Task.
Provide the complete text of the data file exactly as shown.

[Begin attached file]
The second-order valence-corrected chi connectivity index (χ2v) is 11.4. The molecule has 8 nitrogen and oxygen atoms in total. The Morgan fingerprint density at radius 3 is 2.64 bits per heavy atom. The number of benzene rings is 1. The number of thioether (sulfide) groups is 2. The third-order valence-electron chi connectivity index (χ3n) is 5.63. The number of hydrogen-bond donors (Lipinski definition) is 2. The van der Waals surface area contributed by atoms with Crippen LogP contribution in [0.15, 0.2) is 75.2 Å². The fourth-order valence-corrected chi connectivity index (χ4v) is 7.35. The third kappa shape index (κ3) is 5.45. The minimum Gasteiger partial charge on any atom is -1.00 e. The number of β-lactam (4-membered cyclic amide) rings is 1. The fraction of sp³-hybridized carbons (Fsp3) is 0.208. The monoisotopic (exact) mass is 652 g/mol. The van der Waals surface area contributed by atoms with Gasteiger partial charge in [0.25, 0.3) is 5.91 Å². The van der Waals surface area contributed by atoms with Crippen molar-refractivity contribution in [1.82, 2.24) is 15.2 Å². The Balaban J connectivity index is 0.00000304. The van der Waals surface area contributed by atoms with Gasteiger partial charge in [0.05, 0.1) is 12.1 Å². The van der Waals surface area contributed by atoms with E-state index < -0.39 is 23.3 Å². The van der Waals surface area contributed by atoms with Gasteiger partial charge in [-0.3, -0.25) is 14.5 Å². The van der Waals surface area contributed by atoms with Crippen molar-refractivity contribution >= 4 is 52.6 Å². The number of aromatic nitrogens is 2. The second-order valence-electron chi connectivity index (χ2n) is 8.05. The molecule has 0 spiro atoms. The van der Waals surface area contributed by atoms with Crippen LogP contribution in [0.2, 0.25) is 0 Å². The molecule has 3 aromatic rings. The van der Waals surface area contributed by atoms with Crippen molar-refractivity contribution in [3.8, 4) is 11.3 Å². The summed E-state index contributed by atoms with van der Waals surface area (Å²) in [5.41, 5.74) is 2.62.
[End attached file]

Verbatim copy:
The second-order valence-corrected chi connectivity index (χ2v) is 11.4. The molecule has 8 nitrogen and oxygen atoms in total. The Morgan fingerprint density at radius 3 is 2.64 bits per heavy atom. The number of benzene rings is 1. The number of thioether (sulfide) groups is 2. The third-order valence-electron chi connectivity index (χ3n) is 5.63. The number of hydrogen-bond donors (Lipinski definition) is 2. The van der Waals surface area contributed by atoms with Crippen LogP contribution in [0.15, 0.2) is 75.2 Å². The fourth-order valence-corrected chi connectivity index (χ4v) is 7.35. The third kappa shape index (κ3) is 5.45. The minimum Gasteiger partial charge on any atom is -1.00 e. The number of β-lactam (4-membered cyclic amide) rings is 1. The fraction of sp³-hybridized carbons (Fsp3) is 0.208. The monoisotopic (exact) mass is 652 g/mol. The van der Waals surface area contributed by atoms with Gasteiger partial charge in [0.25, 0.3) is 5.91 Å². The van der Waals surface area contributed by atoms with Crippen molar-refractivity contribution in [1.82, 2.24) is 15.2 Å². The Balaban J connectivity index is 0.00000304. The van der Waals surface area contributed by atoms with Gasteiger partial charge in [0.05, 0.1) is 12.1 Å². The van der Waals surface area contributed by atoms with E-state index < -0.39 is 23.3 Å². The van der Waals surface area contributed by atoms with Gasteiger partial charge in [-0.3, -0.25) is 14.5 Å². The van der Waals surface area contributed by atoms with Crippen molar-refractivity contribution >= 4 is 52.6 Å². The number of aromatic nitrogens is 2. The second-order valence-electron chi connectivity index (χ2n) is 8.05. The molecule has 0 spiro atoms. The van der Waals surface area contributed by atoms with Crippen LogP contribution in [0.2, 0.25) is 0 Å². The molecule has 3 aromatic rings. The van der Waals surface area contributed by atoms with Crippen molar-refractivity contribution in [3.8, 4) is 11.3 Å². The summed E-state index contributed by atoms with van der Waals surface area (Å²) in [5.41, 5.74) is 2.62.